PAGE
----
CFP: Inter-Religious Encounters in Architecture and Other Public Art

  • Dates: 20 May – 31 Dec, 2023
  • Location: United States
  • Contact: Timothy Parker
  • Email:

You are invited to submit an article for a special issue on “Inter-Religious Encounters in Architecture and Other Public Art” for the Journal Religions (ISSN: 2077-1444) (

Special Issue Link: 

Inter-Religious Encounters in Architecture and Other Public Art

Religious identity, practice, and meaning have long been profitably studied in the context of art and architecture. Among the expected results are concrete expressions that, over time, have solidified into typological forms. One may think of the development of Western Christian architecture from the house church to the basilica to the hall church to the meetinghouse to the megachurch, for instance, with all the attendant changes of art and liturgical furnishings along the way. Similarly, conceptions of sacred space, time, or action have been key themes in comparative religion. They have provided interpretive schemas for what is ordinary or universal amidst differences and how attribution may relate to or compete with experienced phenomena—all embodied in material and built forms.

However, spaces and places of inter-religious encounters demonstrate the limits of such apparent typological, analogical, or conceptual clarity. Specially designed environments for inter-religious cooperation, such as interfaith chapels, are exceptions to the rule of a greater, hardly comprehensible, complexity. Yet there is great potential here to reconsider typologies, incorporate material culture into studies of the built environment, and appreciate diffuse and subtle markers of religion as they help constitute public life. From the mental maps and images that someone may hold about definitions and functions of a mosque to how a row of churches dominates a streetscape to contested sites and images across media landscapes, inter-religious encounters happen in and through specific contexts of architecture and public art. These contexts are not only ripe for careful study; their diffusion and ubiquity—if attended to and noticed—make them promising focal regions for improving inter-religious understanding.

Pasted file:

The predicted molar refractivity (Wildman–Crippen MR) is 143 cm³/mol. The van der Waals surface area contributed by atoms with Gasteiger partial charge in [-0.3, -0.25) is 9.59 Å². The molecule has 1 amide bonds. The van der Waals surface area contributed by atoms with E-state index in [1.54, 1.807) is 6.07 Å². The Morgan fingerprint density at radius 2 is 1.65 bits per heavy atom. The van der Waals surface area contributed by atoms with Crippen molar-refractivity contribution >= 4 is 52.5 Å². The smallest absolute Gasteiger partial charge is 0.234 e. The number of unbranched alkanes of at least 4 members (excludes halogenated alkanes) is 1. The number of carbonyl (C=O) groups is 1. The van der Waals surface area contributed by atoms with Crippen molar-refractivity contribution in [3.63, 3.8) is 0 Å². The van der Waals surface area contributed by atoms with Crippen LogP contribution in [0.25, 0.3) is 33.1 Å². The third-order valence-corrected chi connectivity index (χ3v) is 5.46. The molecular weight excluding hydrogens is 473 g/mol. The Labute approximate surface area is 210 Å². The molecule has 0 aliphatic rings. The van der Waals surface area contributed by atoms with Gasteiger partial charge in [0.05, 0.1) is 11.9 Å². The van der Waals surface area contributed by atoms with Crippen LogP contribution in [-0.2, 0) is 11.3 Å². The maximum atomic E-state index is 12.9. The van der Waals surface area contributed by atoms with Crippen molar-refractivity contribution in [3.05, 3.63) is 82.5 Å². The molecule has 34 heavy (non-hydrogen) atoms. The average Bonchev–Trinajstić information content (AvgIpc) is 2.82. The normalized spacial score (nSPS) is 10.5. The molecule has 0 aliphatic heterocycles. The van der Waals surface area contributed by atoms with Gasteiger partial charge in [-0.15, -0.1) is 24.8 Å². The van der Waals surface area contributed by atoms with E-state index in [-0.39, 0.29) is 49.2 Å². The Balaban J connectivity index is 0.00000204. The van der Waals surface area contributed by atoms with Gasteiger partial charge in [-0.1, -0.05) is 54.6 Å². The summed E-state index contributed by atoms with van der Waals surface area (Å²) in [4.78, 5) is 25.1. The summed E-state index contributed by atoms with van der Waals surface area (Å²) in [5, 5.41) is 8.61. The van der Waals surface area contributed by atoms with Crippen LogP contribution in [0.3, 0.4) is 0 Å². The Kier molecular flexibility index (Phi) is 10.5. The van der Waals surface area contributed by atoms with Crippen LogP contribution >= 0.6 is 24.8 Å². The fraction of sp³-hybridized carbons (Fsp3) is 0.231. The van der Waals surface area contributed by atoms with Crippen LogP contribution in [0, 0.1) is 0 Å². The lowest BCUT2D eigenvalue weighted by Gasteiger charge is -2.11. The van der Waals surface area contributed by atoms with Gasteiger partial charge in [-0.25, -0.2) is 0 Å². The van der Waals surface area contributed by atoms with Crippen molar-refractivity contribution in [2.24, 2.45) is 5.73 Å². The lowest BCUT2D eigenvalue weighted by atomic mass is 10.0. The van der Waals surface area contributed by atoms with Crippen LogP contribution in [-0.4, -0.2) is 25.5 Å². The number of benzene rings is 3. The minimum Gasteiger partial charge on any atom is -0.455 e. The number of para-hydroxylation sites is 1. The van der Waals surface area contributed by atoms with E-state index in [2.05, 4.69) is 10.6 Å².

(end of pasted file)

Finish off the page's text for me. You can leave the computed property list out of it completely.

This Special Issue of Religions invites contributions to such understanding, focused on architecture and/or art in the public realm. Methodologies, themes, and discourses of interest include, but are not limited to, the following:

  • Permutations on the “public sphere” (multiple spheres, publics, counter-publics, networks, assemblages)
  • Role of civic religions
  • Importance and challenges of syncretism
  • Intersections of liturgy, theology, and religion across multiple traditions
  • Intersections of religion with other identities
  • Historical, theoretical, and critical approaches
  • Iconographic, iconological, and semiotic analyses
  • Phenomenological analyses
  • Typological analyses, especially if advancing new typologies
  • Patron/client/user/reception histories
  • Relevance of comparative and inter-religious theology
  • Ecumenism, pluralism, post-secularity
  • Constructive post-modernism
  • Mapping as a means of emplacement
  • Iconoclasm and word/image controversies
  • Demographic growth of the “nones” (including the religiously unaffiliated and the “spiritual but not religious”) and those of Multiple Religious Belonging

Dr. Timothy Parker
Guest Editor

The submission deadline is  31 December 2023. However, an abstract of about 250 words should be emailed to me at your earliest convenience:, cc. For further details on the submission process, please see the Instructions for Authors on the journal website ( 

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